MedicalResearch.com Interview with:
Jan Marie Eberth, PhD
Assistant Professor, Department of Epidemiology and Biostatistics
Deputy Director, SC Rural Health Research Center
Core Faculty, Statewide Cancer Prevention and Control Program
Arnold School of Public Health
University of South Carolina
Columbia, SC 29208
Medical Research: What is the background for this study?
Dr. Eberth: With the breakthrough findings of the National Lung Screening Trial released in 2011, professional organizations have largely embraced population-based screening guidelines for patients at high risk for lung cancer. The diffusion of screening into broad clinical practice has been slow to be adopted, given concerns about the efficacy of screening in community settings, lack of insurance reimbursement and unclear billing logistics, and difficulty weighing the pros of screening against the known cons (e.g., high rate of false positives).
Medical Research: What are the main findings?
Dr. Eberth: Provisions of the Patient Protection and Affordable Care Act mandate that US Preventive Services Task Force-recommended screening tests with an A or B rating receive full insurance coverage by private payers. The Centers for Medicare and Medicaid (CMS) soon thereafter approved full coverage for lung cancer screening in high-risk patients (i.e., those aged 55-77 years, asymptomatic for lung cancer, tobacco smoking history of 30+ pack-years, is a current smoker or has quit smoking within the past 15 years).
Coding is rapidly evolving; as of November 2015, CMS released HCPCS codes G0296 (pre-screening counseling visit) and G0297 (screening visit). These codes will be accepted retroactively starting January 4, 2016 to the date of the final coverage determination (back to February 5, 2015). No coinsurance or deductibles shall be charged to the patient for either the pre-screening counseling visit, or the screening visit itself.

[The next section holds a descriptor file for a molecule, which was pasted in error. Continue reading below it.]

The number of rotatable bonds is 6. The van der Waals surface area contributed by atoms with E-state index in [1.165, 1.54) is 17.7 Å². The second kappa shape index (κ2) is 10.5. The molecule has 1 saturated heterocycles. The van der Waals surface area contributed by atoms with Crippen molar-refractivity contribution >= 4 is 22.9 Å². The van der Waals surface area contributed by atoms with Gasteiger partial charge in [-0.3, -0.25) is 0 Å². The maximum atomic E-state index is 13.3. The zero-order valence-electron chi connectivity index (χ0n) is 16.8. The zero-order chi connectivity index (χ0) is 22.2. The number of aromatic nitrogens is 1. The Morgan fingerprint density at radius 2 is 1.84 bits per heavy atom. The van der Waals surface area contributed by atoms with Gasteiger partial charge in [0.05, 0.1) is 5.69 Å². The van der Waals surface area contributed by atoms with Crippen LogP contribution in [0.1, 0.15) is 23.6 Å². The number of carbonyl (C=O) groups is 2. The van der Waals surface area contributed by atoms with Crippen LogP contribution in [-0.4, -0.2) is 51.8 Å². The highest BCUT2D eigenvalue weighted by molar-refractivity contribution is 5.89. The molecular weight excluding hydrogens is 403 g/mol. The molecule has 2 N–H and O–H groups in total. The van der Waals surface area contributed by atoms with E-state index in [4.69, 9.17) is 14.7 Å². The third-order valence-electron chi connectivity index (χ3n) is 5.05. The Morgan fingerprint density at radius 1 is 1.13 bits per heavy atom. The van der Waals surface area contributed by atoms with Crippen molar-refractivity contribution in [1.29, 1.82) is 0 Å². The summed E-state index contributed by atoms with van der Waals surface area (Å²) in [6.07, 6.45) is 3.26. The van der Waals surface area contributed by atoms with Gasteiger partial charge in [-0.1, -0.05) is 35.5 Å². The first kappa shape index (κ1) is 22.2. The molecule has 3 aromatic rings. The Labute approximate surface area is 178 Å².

Quality of screening is an important, but understudied, area of research. Several publications have focused on aspects of quality programs, and how to achieve quality benchmarks, but data is still being collected to assess variation across programs. In the future, data from screening registries, such as the American College of Radiology Lung Cancer Screening Registry (LCSR), can be leveraged to examine these quality metrics and improve risk-prediction models for lung cancer.
Medical Research: What should clinicians and patients take away from your report?
Dr. Eberth: Primary care providers should become familiar with the recently-released screening guidelines and reimbursement protocols for lung cancer screening. As the gatekeepers to screening, primary care providers play an important role in helping their patients make informed screening decisions and providing the appropriately documented referral needed to get their patients screened. Decision aids offer valuable information to both patients and their providers in this process.
Medical Research: What recommendations do you have for future research as a result of this study?
Response: Decision aids that elicit patients values about screening are sorely needed, as physicians grapple to explain the risks and benefits of screening to their patients and how to account for factors such as patient comorbidities, opinions of family members, and adherence to annual screening regimens. Additionally, research on utilization and predictors of screening is needed to assess screening efficiency at the population level.
Dr. Jan Eberth (2015). Lung Cancer: New Screening Guidelines and Reimbursement Protocols